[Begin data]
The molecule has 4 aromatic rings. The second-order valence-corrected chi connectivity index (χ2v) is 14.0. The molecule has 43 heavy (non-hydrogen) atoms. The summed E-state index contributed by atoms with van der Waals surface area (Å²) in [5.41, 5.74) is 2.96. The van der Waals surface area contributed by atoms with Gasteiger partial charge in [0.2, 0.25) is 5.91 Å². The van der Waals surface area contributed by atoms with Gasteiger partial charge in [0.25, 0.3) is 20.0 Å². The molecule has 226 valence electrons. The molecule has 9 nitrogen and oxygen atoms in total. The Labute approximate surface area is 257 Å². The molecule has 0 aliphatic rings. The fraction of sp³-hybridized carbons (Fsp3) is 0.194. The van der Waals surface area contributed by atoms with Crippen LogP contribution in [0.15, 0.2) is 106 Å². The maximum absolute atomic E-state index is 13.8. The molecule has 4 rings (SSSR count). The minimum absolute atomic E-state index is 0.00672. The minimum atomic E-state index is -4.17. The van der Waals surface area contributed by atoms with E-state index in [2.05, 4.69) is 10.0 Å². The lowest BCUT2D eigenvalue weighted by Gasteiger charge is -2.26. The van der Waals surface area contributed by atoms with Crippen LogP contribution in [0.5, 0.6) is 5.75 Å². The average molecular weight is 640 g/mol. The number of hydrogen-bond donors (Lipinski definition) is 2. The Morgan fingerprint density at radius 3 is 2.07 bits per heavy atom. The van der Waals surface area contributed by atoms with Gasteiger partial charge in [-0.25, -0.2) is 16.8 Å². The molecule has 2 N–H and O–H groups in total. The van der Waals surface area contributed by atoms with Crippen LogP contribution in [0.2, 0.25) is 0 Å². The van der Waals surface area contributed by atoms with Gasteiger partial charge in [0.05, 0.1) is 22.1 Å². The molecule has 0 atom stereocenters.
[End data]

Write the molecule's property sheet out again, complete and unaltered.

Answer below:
The molecule has 4 aromatic rings. The second-order valence-corrected chi connectivity index (χ2v) is 14.0. The molecule has 43 heavy (non-hydrogen) atoms. The summed E-state index contributed by atoms with van der Waals surface area (Å²) in [5.41, 5.74) is 2.96. The van der Waals surface area contributed by atoms with Gasteiger partial charge in [0.2, 0.25) is 5.91 Å². The van der Waals surface area contributed by atoms with Gasteiger partial charge in [0.25, 0.3) is 20.0 Å². The molecule has 226 valence electrons. The molecule has 9 nitrogen and oxygen atoms in total. The Labute approximate surface area is 257 Å². The molecule has 0 aliphatic rings. The fraction of sp³-hybridized carbons (Fsp3) is 0.194. The van der Waals surface area contributed by atoms with Crippen LogP contribution in [0.15, 0.2) is 106 Å². The maximum absolute atomic E-state index is 13.8. The molecule has 4 rings (SSSR count). The minimum absolute atomic E-state index is 0.00672. The minimum atomic E-state index is -4.17. The van der Waals surface area contributed by atoms with E-state index in [2.05, 4.69) is 10.0 Å². The lowest BCUT2D eigenvalue weighted by Gasteiger charge is -2.26. The van der Waals surface area contributed by atoms with Crippen LogP contribution in [0.5, 0.6) is 5.75 Å². The average molecular weight is 640 g/mol. The number of hydrogen-bond donors (Lipinski definition) is 2. The Morgan fingerprint density at radius 3 is 2.07 bits per heavy atom. The van der Waals surface area contributed by atoms with Gasteiger partial charge in [-0.25, -0.2) is 16.8 Å². The molecule has 2 N–H and O–H groups in total. The van der Waals surface area contributed by atoms with Crippen LogP contribution in [0.2, 0.25) is 0 Å². The van der Waals surface area contributed by atoms with Gasteiger partial charge in [0.05, 0.1) is 22.1 Å². The molecule has 0 atom stereocenters.